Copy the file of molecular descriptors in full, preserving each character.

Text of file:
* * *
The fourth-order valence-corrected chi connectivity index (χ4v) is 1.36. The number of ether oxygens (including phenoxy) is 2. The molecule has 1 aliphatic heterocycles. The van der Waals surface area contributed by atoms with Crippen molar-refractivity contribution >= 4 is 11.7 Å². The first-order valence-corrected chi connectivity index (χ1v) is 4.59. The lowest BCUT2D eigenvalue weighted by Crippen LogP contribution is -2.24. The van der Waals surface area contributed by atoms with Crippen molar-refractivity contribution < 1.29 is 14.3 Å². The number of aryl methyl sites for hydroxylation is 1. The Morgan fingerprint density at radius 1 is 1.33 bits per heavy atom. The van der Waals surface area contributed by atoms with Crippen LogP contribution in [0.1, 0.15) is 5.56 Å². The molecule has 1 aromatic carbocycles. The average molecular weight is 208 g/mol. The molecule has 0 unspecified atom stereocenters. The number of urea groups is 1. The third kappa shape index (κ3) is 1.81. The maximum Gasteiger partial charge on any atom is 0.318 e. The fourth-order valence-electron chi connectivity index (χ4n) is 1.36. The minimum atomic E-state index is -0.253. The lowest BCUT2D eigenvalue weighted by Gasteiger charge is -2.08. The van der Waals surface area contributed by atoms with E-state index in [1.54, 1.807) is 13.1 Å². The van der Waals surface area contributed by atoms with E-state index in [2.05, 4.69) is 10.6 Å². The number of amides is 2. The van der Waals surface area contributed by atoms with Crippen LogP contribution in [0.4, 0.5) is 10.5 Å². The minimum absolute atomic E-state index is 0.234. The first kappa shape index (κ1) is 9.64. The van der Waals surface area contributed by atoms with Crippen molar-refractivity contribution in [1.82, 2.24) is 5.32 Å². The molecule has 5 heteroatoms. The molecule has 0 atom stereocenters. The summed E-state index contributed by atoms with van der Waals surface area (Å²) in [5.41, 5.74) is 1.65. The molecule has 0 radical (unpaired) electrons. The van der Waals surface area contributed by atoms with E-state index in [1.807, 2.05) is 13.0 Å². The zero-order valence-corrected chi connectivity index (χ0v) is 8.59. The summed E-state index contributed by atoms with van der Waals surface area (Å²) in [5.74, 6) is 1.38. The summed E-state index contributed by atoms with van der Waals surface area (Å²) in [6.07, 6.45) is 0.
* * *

The fourth-order valence-corrected chi connectivity index (χ4v) is 1.36. The number of ether oxygens (including phenoxy) is 2. The molecule has 1 aliphatic heterocycles. The van der Waals surface area contributed by atoms with Crippen molar-refractivity contribution >= 4 is 11.7 Å². The first-order valence-corrected chi connectivity index (χ1v) is 4.59. The lowest BCUT2D eigenvalue weighted by Crippen LogP contribution is -2.24. The van der Waals surface area contributed by atoms with Crippen molar-refractivity contribution < 1.29 is 14.3 Å². The number of aryl methyl sites for hydroxylation is 1. The Morgan fingerprint density at radius 1 is 1.33 bits per heavy atom. The van der Waals surface area contributed by atoms with Crippen LogP contribution in [0.1, 0.15) is 5.56 Å². The molecule has 1 aromatic carbocycles. The average molecular weight is 208 g/mol. The molecule has 0 unspecified atom stereocenters. The number of urea groups is 1. The third kappa shape index (κ3) is 1.81. The maximum Gasteiger partial charge on any atom is 0.318 e. The fourth-order valence-electron chi connectivity index (χ4n) is 1.36. The minimum atomic E-state index is -0.253. The lowest BCUT2D eigenvalue weighted by Gasteiger charge is -2.08. The van der Waals surface area contributed by atoms with E-state index in [1.54, 1.807) is 13.1 Å². The van der Waals surface area contributed by atoms with E-state index in [2.05, 4.69) is 10.6 Å². The number of amides is 2. The van der Waals surface area contributed by atoms with Crippen LogP contribution in [0.4, 0.5) is 10.5 Å². The minimum absolute atomic E-state index is 0.234. The first kappa shape index (κ1) is 9.64. The van der Waals surface area contributed by atoms with Crippen molar-refractivity contribution in [1.82, 2.24) is 5.32 Å². The molecule has 5 heteroatoms. The molecule has 0 atom stereocenters. The summed E-state index contributed by atoms with van der Waals surface area (Å²) in [5.41, 5.74) is 1.65. The molecule has 0 radical (unpaired) electrons. The van der Waals surface area contributed by atoms with E-state index in [1.807, 2.05) is 13.0 Å². The zero-order valence-corrected chi connectivity index (χ0v) is 8.59. The summed E-state index contributed by atoms with van der Waals surface area (Å²) in [5.74, 6) is 1.38. The summed E-state index contributed by atoms with van der Waals surface area (Å²) in [6.07, 6.45) is 0.